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This work appeared on the journal Nature on May 19, 2016.


This binary system consists of a white dwarf (the remnant of a star just like our Sun) and a very low mass star in a very tight orbit (just a few hours). Given their close proximity, the low mass star (the donor) is actually deformed by the gravitational potential of the white dwarf in the shape of a teardrop. Eventually, mass overflows onto the white dwarf creating an accretion disc. This process can make the donor lose most of its mass (about ~90%). As the donor loses mass, it is expected that the donor will become so small that it will stop to fuse hydrogen in its core. This critical transition, never observed before, transforms a star to a sub-stellar object, known as a brown dwarf.

In this work, we present the first direct detection and model-independent measurement of such a system that survived the transition. We used the Very Large Telescope (VLT) in Cerro Paranal, Chile to observe a very faint system, the accreting white dwarf SDSS J1433+1011.

The unique capabilities of the X-Shooter instrument at the VLT, allows observing objects from the ultraviolet all the way to near infrared simultaneously. Only by using this approach, we were able to dissect the hidden signal from the brown dwarf. Furthermore, our time-resolved spectroscopy allowed us to retrieve a surface temperature map of the donor as it orbited the white dwarf. This revealed a clear temperature difference between the day-side (the face that sees the white dwarf at all times) and the night-side of 55 kelvin with maximum differences of 200 kelvin.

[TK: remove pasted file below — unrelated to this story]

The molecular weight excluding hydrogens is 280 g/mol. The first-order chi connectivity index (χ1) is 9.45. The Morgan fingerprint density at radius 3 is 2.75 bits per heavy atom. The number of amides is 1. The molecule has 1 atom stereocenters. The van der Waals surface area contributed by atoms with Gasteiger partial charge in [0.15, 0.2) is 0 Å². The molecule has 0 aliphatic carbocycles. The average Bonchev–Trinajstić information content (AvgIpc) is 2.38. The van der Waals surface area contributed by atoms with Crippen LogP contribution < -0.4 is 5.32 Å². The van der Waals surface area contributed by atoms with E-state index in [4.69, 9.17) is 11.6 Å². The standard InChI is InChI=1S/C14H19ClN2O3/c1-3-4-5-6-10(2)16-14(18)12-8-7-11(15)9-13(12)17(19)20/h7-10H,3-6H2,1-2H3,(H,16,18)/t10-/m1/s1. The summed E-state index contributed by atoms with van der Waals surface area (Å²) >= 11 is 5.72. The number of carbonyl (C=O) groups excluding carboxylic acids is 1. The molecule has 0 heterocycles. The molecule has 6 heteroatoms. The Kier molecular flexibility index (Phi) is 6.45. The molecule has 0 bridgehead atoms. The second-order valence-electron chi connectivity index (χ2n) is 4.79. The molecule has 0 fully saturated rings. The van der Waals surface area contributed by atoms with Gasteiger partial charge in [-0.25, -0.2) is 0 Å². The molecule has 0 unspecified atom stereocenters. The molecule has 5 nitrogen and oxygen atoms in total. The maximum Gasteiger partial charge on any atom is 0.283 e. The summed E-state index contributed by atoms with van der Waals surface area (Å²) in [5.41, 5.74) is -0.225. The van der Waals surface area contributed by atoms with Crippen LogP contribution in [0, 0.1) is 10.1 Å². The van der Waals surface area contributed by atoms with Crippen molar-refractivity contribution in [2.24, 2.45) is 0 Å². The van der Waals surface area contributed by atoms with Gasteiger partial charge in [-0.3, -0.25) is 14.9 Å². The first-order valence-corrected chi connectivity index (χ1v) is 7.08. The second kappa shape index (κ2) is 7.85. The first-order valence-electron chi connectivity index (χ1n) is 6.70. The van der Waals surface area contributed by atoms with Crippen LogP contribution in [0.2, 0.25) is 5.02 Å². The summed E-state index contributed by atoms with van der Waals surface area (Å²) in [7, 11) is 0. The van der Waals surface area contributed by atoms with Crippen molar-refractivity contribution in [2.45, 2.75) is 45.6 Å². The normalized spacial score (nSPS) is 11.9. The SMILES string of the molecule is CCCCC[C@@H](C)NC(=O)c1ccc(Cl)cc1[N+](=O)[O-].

This important measurement leads us to our second major result. Many sub-stellar objects have been observed as close giant-planets orbiting their host stars, the so-called “hot-Jupiters”. There, the energy that impacts the planet overwhelms any internal heat flux and dominates the energy balance of the star. However, these accreting white dwarfs open the possibility of using them as new benchmarks to study the physics of sub-stellar atmospheres in an unexplored regime, where the internal energy is comparable to the irradiation from the white dwarf. It allows us to characterise properties such as the energy transport inside the brown dwarf and the amount of energy reflected back into space. In combination with state-of-the-art simulations, we can better understand the internal dynamics in the atmospheres of these objects.


Juan.V. Hernández Santisteban [1], Christian Knigge [1], Stuart P. Littlefair [2], Rene P. Breton [1,3], Vikram S. Dhillon [2,4], Boris T. Gänsicke [5], Thomas R. Marsh [5], Magaretha L. Pretorius [6], John Southworth [7] & Peter H. Hauschildt [8]

[1] University of Southampton, [2] University of Sheffield, [3] University of Manchester [4] Instituto de Astrofísica de Canarias, [5] University of Warwick, [6] University of Oxford, [7] Keele University, [8] Hamburger Sternwart.


This work was supported by CONACyT (Mexico) and the University of Southampton, as well as research support from the Royal Astronomical Society.

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